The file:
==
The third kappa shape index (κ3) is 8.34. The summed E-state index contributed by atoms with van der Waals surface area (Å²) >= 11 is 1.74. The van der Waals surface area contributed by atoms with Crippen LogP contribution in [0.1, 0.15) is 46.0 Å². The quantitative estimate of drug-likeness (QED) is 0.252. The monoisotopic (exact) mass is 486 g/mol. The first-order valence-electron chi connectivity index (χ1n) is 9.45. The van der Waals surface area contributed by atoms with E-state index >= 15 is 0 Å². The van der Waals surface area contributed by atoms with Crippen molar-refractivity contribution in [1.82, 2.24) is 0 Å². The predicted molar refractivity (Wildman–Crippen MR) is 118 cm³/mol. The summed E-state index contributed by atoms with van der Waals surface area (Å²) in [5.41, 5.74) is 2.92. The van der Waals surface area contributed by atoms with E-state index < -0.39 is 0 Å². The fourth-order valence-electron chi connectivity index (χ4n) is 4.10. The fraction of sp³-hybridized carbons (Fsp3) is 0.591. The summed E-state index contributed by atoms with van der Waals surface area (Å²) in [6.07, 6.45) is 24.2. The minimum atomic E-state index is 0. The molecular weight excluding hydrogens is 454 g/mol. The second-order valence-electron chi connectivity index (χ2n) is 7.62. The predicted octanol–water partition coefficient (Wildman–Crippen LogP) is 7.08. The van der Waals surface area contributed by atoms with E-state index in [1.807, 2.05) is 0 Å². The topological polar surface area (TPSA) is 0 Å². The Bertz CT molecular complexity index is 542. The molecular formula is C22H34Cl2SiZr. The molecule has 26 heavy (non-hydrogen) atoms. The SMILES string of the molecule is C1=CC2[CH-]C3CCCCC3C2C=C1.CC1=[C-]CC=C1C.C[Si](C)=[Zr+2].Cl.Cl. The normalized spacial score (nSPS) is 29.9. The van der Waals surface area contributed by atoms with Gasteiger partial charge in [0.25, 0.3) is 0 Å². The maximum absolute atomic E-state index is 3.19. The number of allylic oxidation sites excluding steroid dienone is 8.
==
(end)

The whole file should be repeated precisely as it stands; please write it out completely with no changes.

The third kappa shape index (κ3) is 8.34. The summed E-state index contributed by atoms with van der Waals surface area (Å²) >= 11 is 1.74. The van der Waals surface area contributed by atoms with Crippen LogP contribution in [0.1, 0.15) is 46.0 Å². The quantitative estimate of drug-likeness (QED) is 0.252. The monoisotopic (exact) mass is 486 g/mol. The first-order valence-electron chi connectivity index (χ1n) is 9.45. The van der Waals surface area contributed by atoms with E-state index >= 15 is 0 Å². The van der Waals surface area contributed by atoms with Crippen molar-refractivity contribution in [1.82, 2.24) is 0 Å². The predicted molar refractivity (Wildman–Crippen MR) is 118 cm³/mol. The summed E-state index contributed by atoms with van der Waals surface area (Å²) in [5.41, 5.74) is 2.92. The van der Waals surface area contributed by atoms with E-state index < -0.39 is 0 Å². The fourth-order valence-electron chi connectivity index (χ4n) is 4.10. The fraction of sp³-hybridized carbons (Fsp3) is 0.591. The summed E-state index contributed by atoms with van der Waals surface area (Å²) in [6.07, 6.45) is 24.2. The minimum atomic E-state index is 0. The molecular weight excluding hydrogens is 454 g/mol. The second-order valence-electron chi connectivity index (χ2n) is 7.62. The predicted octanol–water partition coefficient (Wildman–Crippen LogP) is 7.08. The van der Waals surface area contributed by atoms with E-state index in [1.807, 2.05) is 0 Å². The topological polar surface area (TPSA) is 0 Å². The Bertz CT molecular complexity index is 542. The molecular formula is C22H34Cl2SiZr. The molecule has 26 heavy (non-hydrogen) atoms. The SMILES string of the molecule is C1=CC2[CH-]C3CCCCC3C2C=C1.CC1=[C-]CC=C1C.C[Si](C)=[Zr+2].Cl.Cl. The normalized spacial score (nSPS) is 29.9. The van der Waals surface area contributed by atoms with Gasteiger partial charge in [0.25, 0.3) is 0 Å². The maximum absolute atomic E-state index is 3.19. The number of allylic oxidation sites excluding steroid dienone is 8.